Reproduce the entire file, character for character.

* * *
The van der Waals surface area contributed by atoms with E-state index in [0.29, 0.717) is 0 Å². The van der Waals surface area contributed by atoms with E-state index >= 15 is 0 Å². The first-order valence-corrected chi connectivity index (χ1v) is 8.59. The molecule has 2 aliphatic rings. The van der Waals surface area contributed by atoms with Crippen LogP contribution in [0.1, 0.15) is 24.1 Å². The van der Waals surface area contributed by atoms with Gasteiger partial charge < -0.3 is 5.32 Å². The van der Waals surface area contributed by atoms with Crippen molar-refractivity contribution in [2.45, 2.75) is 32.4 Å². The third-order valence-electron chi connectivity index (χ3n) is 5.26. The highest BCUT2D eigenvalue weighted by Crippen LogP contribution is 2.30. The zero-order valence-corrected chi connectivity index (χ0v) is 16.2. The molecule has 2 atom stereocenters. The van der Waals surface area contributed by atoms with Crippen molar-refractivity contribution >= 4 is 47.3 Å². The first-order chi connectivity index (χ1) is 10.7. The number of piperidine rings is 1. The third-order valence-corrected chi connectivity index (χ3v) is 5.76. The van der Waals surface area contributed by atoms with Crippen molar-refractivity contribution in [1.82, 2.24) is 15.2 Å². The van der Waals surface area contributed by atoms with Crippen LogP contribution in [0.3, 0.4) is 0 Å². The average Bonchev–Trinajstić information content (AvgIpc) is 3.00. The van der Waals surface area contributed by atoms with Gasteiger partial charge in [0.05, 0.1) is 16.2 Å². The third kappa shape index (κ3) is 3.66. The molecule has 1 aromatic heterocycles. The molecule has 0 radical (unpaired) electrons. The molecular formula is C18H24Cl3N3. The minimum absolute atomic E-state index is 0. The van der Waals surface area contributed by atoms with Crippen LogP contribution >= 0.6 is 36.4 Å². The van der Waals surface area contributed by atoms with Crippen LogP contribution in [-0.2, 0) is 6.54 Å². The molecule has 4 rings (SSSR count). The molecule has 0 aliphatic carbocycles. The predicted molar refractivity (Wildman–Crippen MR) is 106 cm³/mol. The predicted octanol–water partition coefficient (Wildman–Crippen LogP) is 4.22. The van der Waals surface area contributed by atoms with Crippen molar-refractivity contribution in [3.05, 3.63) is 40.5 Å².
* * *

The van der Waals surface area contributed by atoms with E-state index in [0.29, 0.717) is 0 Å². The van der Waals surface area contributed by atoms with E-state index >= 15 is 0 Å². The first-order valence-corrected chi connectivity index (χ1v) is 8.59. The molecule has 2 aliphatic rings. The van der Waals surface area contributed by atoms with Crippen LogP contribution in [0.1, 0.15) is 24.1 Å². The van der Waals surface area contributed by atoms with Gasteiger partial charge < -0.3 is 5.32 Å². The van der Waals surface area contributed by atoms with Crippen molar-refractivity contribution in [2.45, 2.75) is 32.4 Å². The third-order valence-electron chi connectivity index (χ3n) is 5.26. The highest BCUT2D eigenvalue weighted by Crippen LogP contribution is 2.30. The zero-order valence-corrected chi connectivity index (χ0v) is 16.2. The molecule has 2 atom stereocenters. The van der Waals surface area contributed by atoms with Crippen molar-refractivity contribution >= 4 is 47.3 Å². The first-order chi connectivity index (χ1) is 10.7. The number of piperidine rings is 1. The third-order valence-corrected chi connectivity index (χ3v) is 5.76. The van der Waals surface area contributed by atoms with Crippen molar-refractivity contribution in [1.82, 2.24) is 15.2 Å². The van der Waals surface area contributed by atoms with Crippen LogP contribution in [0.3, 0.4) is 0 Å². The average Bonchev–Trinajstić information content (AvgIpc) is 3.00. The van der Waals surface area contributed by atoms with Gasteiger partial charge in [0.05, 0.1) is 16.2 Å². The third kappa shape index (κ3) is 3.66. The molecule has 1 aromatic heterocycles. The molecule has 0 radical (unpaired) electrons. The molecular formula is C18H24Cl3N3. The minimum absolute atomic E-state index is 0. The van der Waals surface area contributed by atoms with Crippen LogP contribution >= 0.6 is 36.4 Å². The van der Waals surface area contributed by atoms with Crippen LogP contribution in [-0.2, 0) is 6.54 Å². The molecule has 4 rings (SSSR count). The molecule has 0 aliphatic carbocycles. The predicted molar refractivity (Wildman–Crippen MR) is 106 cm³/mol. The predicted octanol–water partition coefficient (Wildman–Crippen LogP) is 4.22. The van der Waals surface area contributed by atoms with Crippen molar-refractivity contribution in [3.05, 3.63) is 40.5 Å².